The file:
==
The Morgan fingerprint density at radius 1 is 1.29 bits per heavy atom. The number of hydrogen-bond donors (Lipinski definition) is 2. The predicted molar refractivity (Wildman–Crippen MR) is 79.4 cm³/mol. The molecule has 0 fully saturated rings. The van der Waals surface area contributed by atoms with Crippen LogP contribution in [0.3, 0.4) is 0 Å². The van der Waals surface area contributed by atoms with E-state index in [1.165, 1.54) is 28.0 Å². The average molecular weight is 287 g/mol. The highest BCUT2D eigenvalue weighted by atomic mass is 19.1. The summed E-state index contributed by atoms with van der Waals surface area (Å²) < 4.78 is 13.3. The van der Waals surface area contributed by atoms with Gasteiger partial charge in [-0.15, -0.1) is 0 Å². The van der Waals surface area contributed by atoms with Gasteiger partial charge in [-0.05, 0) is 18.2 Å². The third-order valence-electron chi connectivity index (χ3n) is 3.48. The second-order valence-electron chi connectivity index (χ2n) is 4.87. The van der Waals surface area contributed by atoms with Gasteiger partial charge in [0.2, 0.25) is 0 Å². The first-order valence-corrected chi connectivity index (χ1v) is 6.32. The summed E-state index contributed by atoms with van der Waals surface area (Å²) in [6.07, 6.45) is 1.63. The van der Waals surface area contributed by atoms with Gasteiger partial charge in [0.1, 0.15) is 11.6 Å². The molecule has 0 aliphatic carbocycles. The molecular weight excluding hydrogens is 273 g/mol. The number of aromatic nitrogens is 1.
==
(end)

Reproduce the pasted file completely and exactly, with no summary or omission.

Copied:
The Morgan fingerprint density at radius 1 is 1.29 bits per heavy atom. The number of hydrogen-bond donors (Lipinski definition) is 2. The predicted molar refractivity (Wildman–Crippen MR) is 79.4 cm³/mol. The molecule has 0 fully saturated rings. The van der Waals surface area contributed by atoms with Crippen LogP contribution in [0.3, 0.4) is 0 Å². The van der Waals surface area contributed by atoms with E-state index in [1.165, 1.54) is 28.0 Å². The average molecular weight is 287 g/mol. The highest BCUT2D eigenvalue weighted by atomic mass is 19.1. The summed E-state index contributed by atoms with van der Waals surface area (Å²) < 4.78 is 13.3. The van der Waals surface area contributed by atoms with Gasteiger partial charge in [-0.15, -0.1) is 0 Å². The van der Waals surface area contributed by atoms with Gasteiger partial charge in [-0.05, 0) is 18.2 Å². The third-order valence-electron chi connectivity index (χ3n) is 3.48. The second-order valence-electron chi connectivity index (χ2n) is 4.87. The van der Waals surface area contributed by atoms with Gasteiger partial charge in [0.2, 0.25) is 0 Å². The first-order valence-corrected chi connectivity index (χ1v) is 6.32. The summed E-state index contributed by atoms with van der Waals surface area (Å²) in [6.07, 6.45) is 1.63. The van der Waals surface area contributed by atoms with Gasteiger partial charge in [0.1, 0.15) is 11.6 Å². The molecule has 0 aliphatic carbocycles. The molecular weight excluding hydrogens is 273 g/mol. The number of aromatic nitrogens is 1.